Supported by the European Union, IFC and SLID help small businesses improve business practices

EU Image -  caption 2IFC, a member of the World Bank Group, has partnered with the Sri Lanka Institute of Directors (SLID) to promote improved corporate and ethical business practices for small businesses in Eastern Sri Lanka. The initiative is part of the European Union Support to District Development Programme (EU-SDDP), funded by the EU and implemented by 5 UN agencies and IFC.

As part of this initiative, a seminar was held recently for 50 small and medium sized businesses in Batticaloa, a district in the East, focusing on how small businesses could conduct business better and more responsibly to spur their growth.

The seminar, organized by SLID and the Batticaloa District Chamber of Commerce, Industry and Agriculture, included presentations on the formation of a company, legal procedures of registering a company, and finance, accounting and tax issues faced by small businesses.

“Comprehensive, custom-made training programs like these help entrepreneurs and small business owners improve their corporate governance to operate more efficiently, obtain access to capital, and mitigate risk with safeguards against mismanagement” said Lilani Perera, Chief Executive Officer of SLID.

Small businesses in emerging markets generally rely heavily on a few talented people—most often the founders, who dominate the decision-making process. The command-control system is common, strategic and operational decisions occur informally, and there are very few written policies. If such companies are well governed, with sound corporate governance principles in place, they will usually outperform other companies and will be able to access different forms of financing easier to help further growth.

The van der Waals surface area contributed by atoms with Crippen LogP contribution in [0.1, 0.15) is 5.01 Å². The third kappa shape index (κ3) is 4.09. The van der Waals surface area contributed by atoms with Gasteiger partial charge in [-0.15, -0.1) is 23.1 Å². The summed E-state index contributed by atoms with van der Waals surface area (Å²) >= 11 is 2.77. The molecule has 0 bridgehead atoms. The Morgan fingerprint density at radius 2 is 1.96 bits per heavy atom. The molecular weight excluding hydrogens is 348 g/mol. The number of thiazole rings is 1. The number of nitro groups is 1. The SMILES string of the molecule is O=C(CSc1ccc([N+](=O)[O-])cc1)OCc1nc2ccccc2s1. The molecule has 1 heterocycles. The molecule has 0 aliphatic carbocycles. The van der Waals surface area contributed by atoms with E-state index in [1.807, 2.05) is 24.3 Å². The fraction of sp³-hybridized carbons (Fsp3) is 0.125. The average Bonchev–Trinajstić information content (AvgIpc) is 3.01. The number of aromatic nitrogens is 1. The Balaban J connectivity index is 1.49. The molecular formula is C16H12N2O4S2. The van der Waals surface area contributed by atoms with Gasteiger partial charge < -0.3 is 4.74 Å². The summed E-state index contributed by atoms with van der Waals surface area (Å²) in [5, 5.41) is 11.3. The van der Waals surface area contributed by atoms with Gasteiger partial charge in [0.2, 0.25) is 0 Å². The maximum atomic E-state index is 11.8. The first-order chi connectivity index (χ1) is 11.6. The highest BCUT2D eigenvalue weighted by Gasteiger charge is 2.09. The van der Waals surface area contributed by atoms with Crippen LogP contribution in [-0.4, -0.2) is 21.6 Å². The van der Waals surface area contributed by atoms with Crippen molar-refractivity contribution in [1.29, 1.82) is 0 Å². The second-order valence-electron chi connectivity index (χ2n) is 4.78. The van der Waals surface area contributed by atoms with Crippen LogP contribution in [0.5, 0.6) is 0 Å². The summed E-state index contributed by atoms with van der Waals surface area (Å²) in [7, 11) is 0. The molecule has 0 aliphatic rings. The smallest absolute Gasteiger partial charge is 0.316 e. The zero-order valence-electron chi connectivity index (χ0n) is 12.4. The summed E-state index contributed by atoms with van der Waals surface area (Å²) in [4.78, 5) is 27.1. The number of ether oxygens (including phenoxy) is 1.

Participants at the seminar were also introduced to the IFC Corporate Governance Assessment Tool, a customized tool to help small businesses assess their existing corporate governance practices, based on the universally accepted OECD principles.

“In addition to increasing access to capital for small businesses, improved corporate governance practices contribute to economic development,” said Adam Sack, IFC Country Manager for Sri Lanka and Maldives. “Increased access to capital encourages new investments, boosts economic growth, and provides employment opportunities.”

Such projects form an integral part of the financial and development assistance that is provided through the EU-SDDP with a grand total of EUR 60 million to support the Government of Sri Lanka’s thrust for economic and social development in 7 conflict-affected districts covering half a million people. The actions undertaken through this initiative are linked to three focus areas, including support to poverty reduction and provision of basic infrastructure and services for vulnerable populations, support to local economic development, and strengthening of local governance.

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